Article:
I took a trip high into the mountains on Sunday with my friend Sasha from Russia and her host family. We spent Saturday night at their house because we had to leave early Sunday morning.
Saturday night we ate at a Japanese restaurant. Unlike Americans, Italians don't eat foreign food very often. Most of them say they don't like it.
While driving down a street in the U.S., you'll see not only American restaurants - someone recently asked me if we truly eat hamburgers for breakfast, lunch and dinner in the U.S. - but also Mexican, Italian, French, Chinese, Japanese and many other ethnic restaurants.
On an Italian street, pretty much every place to eat is completely and totally Italian. In some parts of town, there's the occasional Turkish kebab place, but the vast majority of food options here are strictly Italian.
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The only place in Brescia that veers away from this norm is the food court in Freccia Rossa, the mall. Among the Italian majority even there, there's also a Japanese place (where we ate Saturday night), a German-themed place, and an American-themed restaurant.
I haven't tried the American place yet, but I will one day when I'm feeling up to some major stereotyping. It's Wild West themed, and the tables are inside giant teepees and covered wagons.
The Japanese restaurant where Sasha and I ate was all-you-can-eat. It had a conveyor belt with little plates of food, which passed by all the tables, making it easy to grab whatever looked good without getting up. There was rice, noodles, sushi, fresh fruit and all the other typical Japanese restaurant offerings.
It was nice eating Japanese food as a break from all the Italian, but in Italy, even Japanese restaurants have some Italian offerings - fried balls of Nutella, tomato slices in olive oil and balsamic vinegar, and such.
After eating, we went to Sasha's house in a village called Manerbio a little ways outside Brescia, and went to sleep early.
We woke the next morning at 5:30 and got dressed in so many layers we could hardly bend our arms at the elbows. For breakfast, we drank café latte (Italian coffee with milk, similar to American coffee, but creamier) and ate cookies.
At 6 a.m., we all piled into their car. Sasha's host parents sat in the front seat, armed with maps, while Sasha, her host sister, and I climbed into the back.
The ride took several hours. In Brescia there was still a light sprinkling of snow on the ground, but as we got higher and higher, the ground's white covering got deeper and deeper.
We went through countless tunnels and mountain villages, and about a million traffic circles. Despite the maps, we had to stop and ask for directions twice.
I got the feeling I always get on car rides with friends, that I wasn't anxious to get to the destination at all because the journey - the warm car, soft music and passing scenery - was just as enjoyable.
When we finally got to our destination, we stretched our legs in the freezing air and changed into snow boots. I don't remember the name of the place where we were, but I felt like we were at an astonishingly high altitude.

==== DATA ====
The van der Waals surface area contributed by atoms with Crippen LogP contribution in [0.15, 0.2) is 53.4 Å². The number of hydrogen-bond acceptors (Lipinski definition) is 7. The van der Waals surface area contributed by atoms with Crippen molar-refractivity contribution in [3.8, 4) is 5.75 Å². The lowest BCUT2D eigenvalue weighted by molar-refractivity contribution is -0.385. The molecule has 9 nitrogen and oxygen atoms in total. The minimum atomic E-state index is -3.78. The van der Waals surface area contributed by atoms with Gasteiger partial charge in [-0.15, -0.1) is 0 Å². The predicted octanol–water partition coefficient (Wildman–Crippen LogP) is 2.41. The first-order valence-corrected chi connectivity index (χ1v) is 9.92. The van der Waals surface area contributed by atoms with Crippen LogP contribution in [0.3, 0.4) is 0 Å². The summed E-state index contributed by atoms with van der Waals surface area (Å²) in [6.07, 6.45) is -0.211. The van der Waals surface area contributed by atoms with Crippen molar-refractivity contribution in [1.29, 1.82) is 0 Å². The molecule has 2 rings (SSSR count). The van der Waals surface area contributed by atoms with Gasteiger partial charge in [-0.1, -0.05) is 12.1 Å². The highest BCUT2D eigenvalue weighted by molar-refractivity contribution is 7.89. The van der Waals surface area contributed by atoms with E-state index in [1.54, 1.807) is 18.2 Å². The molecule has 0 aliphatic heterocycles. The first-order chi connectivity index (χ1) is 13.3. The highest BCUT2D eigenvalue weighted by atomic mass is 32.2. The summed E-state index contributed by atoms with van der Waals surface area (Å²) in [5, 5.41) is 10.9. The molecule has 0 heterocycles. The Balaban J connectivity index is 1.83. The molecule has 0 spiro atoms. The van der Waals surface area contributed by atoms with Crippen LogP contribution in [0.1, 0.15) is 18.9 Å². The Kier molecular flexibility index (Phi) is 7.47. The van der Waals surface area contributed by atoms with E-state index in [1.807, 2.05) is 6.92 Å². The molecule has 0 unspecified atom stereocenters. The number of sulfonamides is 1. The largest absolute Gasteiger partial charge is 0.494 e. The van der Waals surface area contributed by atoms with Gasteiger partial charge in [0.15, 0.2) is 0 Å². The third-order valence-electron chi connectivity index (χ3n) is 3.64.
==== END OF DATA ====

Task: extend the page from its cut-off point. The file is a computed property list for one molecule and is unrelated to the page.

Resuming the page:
White, wintry world
I didn't realize until I saw the ski lift that we were going up even higher. It stretched up above, over a peak - farther than I could see.
From the ground the lift looked like it moved at a slow, steady pace, but it felt much faster when I was actually riding. It was the elevator-on-wires type, not the sitting-down-like-a-roller-coaster-cart type. It was shaky and jerky, but in a fun way, not a scary way.
Even though it felt like we were moving fast, it took a good chunk of time to actually make it to the top. When the doors opened, we emerged into a white, wintry world.
The sun reflected off the snow and was incredibly bright. In every direction I could see huge white and gray mountains against the blue sky. I'd only ever seen the Alps like this in books and movies.
There was a semi-circle of buildings, with stands to rent skis, sleds, and snowboards, a restaurant and a lodge. Surrounding all of this was a great expanse of hills and slopes, big and small.
Sasha, her sister and I decided to rent a sled, because none of us knew how to ski. We spent the first half of our day pushing each other down the best slopes for sledding on earth and riding back up to the tops of the hills on conveyor belts that reminded me of the ones in the Japanese restaurant.
I had one of those awesome sledding wipe-outs where you flip and fly through the air and snow goes everywhere, but it doesn't hurt.
It was absolutely freezing cold. I was convinced that beneath my gloves, my fingernails were falling off, but I was having too much fun to care much.
I was fascinated by how deep and packed-down the snow was. I could kick it around and dig with my feet as much as I wanted, but never come close to a glimpse of the ground.
We spent the second half of our day in the restaurant, eating sandwiches and drinking hot chocolate with whipped cream and hot lemon tea. It was cozy and loud and warm. We were all super tired.
At the end of the day we all piled, worn out, back into the lift to ride back down, then somehow managed to come up with the energy to walk to the car and settle ourselves in for the ride back. We all slept on the way down to Brescia, after our very awesome day in the mountains.